(63d) Automation of Non-Bonded Parameter Optimization in Molecular Mechanics Force Fields

Authors: 
Barhaghi, M., Wayne State University
Nejahi, Y., Wayne State University
Messerly, R. A., National Renewable Energy Laboratory
Schwiebert, L., Wayne State University
Potoff, J. J., Wayne State University
In this work, we describe an automated process for the optimization of non-bonded interactions in molecular mechanics force fields to reproduce selected experimental data, such as vapor-liquid coexistence densities. A multi-scale optimization process is proposed. The particle swam optimization (PSO) method[1] is combined with isobaric-isothermal ensemble Monte Carlo simulations at two state points to provide an estimate of the optimal parameters. The PSO method allows for the efficient evaluation of a wide range of parameter values, enhancing the probability of finding a global minimum. Additionally, with the PSO method, it is possible to perform multi-dimensional optimization of parameters, producing insights into relationships between various parameters and physical properties that may be missed using lower dimensional optimization strategies. These estimated parameters as used as input to canonical isothermal-isochoric Monte Carlo[2] or grand canonical histogram reweighting Monte Carlo simulations[3], whose resulting output are analyzed with the Multistate Bennett Acceptance Ratio (MBAR) method[4] to determine the final optimized parameters. Illustrative examples are presented for the optimization of Mie potential parameters for cyclic alkanes.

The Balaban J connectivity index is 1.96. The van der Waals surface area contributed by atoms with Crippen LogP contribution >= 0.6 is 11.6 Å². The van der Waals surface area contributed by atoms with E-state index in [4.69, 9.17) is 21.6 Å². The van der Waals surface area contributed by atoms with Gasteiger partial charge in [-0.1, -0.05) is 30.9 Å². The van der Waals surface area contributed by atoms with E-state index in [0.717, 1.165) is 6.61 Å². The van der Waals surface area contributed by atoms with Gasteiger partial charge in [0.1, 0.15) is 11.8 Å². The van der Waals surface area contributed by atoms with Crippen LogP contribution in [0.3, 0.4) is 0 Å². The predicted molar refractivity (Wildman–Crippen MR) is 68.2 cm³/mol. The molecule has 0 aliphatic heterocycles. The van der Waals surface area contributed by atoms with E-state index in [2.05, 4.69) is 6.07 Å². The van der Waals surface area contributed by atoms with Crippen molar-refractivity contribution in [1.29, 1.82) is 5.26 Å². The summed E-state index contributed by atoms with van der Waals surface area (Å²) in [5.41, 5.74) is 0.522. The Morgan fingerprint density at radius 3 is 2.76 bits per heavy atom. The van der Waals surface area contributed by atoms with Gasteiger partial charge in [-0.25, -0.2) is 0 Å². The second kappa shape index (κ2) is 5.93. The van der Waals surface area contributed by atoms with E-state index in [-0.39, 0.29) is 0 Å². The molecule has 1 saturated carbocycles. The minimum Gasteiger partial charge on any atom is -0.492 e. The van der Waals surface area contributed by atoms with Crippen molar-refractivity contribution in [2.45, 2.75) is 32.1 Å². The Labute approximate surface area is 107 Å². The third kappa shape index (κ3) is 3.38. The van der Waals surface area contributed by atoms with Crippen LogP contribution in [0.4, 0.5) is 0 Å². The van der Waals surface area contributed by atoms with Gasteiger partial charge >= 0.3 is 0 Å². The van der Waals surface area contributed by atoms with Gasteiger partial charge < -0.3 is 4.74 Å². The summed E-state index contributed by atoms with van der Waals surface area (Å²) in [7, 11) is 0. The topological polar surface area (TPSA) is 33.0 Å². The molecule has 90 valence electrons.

References:

[1]. R.C. Eberhart, Y.H. Shi, Particle swarm optimization: Developments, applications and resources, Ieee C Evol Computat, (2001) 81-86.

[2]. R.A. Messerly, S.M. Razavi, M.R. Shirts, Configuration-Sampling-Based Surrogate Models for Rapid Parameterization of Non-Bonded Interactions, J. Chem. Theory. Comput., 14 (2018) 3144-3162.

[3]. J.J. Potoff, J.R. Errington, A.Z. Panagiotopoulos, Molecular simulation of phase equilibria for mixtures of polar and non-polar components, Mol. Phys., 97 (1999) 1073-1083.

[4]. M.R. Shirts, J.D. Chodera, Statistically optimal analysis of samples from multiple equilibrium states, J. Chem. Phys., 129 (2008).